My friend Barbara went through the same process through the course of the evening, if her Facebook post is anything to go by!

Ok so I couldn’t manage roller boots when I was younger but a roller disco sounded like a great idea…. at first I could barely stand, my first pint 🍺 put me on my arse (literally) second pint 🍻 and I was getting my groove on – but definitely not chancing a third 😜
Fab night as always ladies 💗

I loved it. Absolutely loved it. That incredible feeling of sliding and gliding with minimal effort, the breeze blowing past my cheeks, my arms swaying naturally to the rhythm of my skating. There were people all around me – friends there too somewhere, but I felt all alone, in a bubble of happiness. I felt confident too. Able to dodge my way around less confident skaters. At one point, one lad bumped into me and nearly went down. He flashed me a smile as I firmly held his arm to keep him upright and moving.

It was one of those moments where you are transported out of the now into the then. It was such a cool venue – check out the Boiler Shop in Newcastle when you get the chance. The music helped too, as well as the lighting, the vibe, the outfits other people were wearing. I got completely caught up in admiring some of the costumes and planning what I would wear the next time. We were all there to have a good time, all together, regardless of age. It wasn’t all about ‘getting mortal’ as Geordie nights out are depicted in the media. Here, people were playing Giant Jenga and Connect Four and Draughts, eating retro sweets and stone-baked pizza and getting sprinkled with glitter.

If I had caught a glimpse of a reflection of myself, I don’t think I would have recognised it as me. When I put on those skates, I became that younger version of me – the one with the boyfriend who picked her up in his MG sports car and drove her to the skating rink in Felixstowe and taught her how to skate backwards. Skating was one thing I was pretty good at back then (even though my violin teacher forbid it because she was worried for my wrists!).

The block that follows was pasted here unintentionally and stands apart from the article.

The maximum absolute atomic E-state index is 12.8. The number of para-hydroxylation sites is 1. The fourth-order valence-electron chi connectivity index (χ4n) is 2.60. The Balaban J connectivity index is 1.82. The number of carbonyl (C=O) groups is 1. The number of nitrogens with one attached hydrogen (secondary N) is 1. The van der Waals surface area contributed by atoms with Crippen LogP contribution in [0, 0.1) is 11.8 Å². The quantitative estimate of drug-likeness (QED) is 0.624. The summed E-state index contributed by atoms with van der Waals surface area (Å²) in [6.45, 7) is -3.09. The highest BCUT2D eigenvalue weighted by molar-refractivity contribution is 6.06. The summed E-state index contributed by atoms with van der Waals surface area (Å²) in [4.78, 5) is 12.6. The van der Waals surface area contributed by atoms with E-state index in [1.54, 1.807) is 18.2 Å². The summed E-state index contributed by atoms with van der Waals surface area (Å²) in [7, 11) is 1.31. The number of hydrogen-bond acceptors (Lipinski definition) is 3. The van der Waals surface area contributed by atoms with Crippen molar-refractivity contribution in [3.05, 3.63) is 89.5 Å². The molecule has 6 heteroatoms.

Here in Newcastle, I completely forgot that that young lad who I’d stopped falling over would be seeing me as I am now, not as I was back in the day. I couldn’t let myself dwell on what I might have looked like to others. If I had focused on that, I would not have stepped foot onto the rink in the first place. People my age don’t go to Rolladiscos. What was I thinking of? I should have been concerned about getting an injury or waking up stiff the next morning.

Sod that! If that’s what growing up is about, then count me out!

I guess I have my friends to thank for getting me there. We’re getting into a good groove of finding fun stuff to do and having the confidence to show up and give it a go. Without each other, no way would any of us have the nerve. By believing in each other, we are built up in our own self-belief.

This is a precious thing, something I never take for granted: to have a group of friends who know me and still like me; who allow me to look a fool and love me for it; who would defend my right to do whatever I wanted, regardless of my age.

I hope we’ll still be going along to the Rolladisco in ten years time. We plan to age disgracefully. Actually I hate that word ‘Disgracefully’. It makes it sound like something to be ashamed of. We will not be ashamed or embarrassed or held back by what anyone else may think.

As long as Joanne keep finding fun things on her Facebook feed for us to do, we will show up.

So who’s coming to the next Rolladisco on 2 December?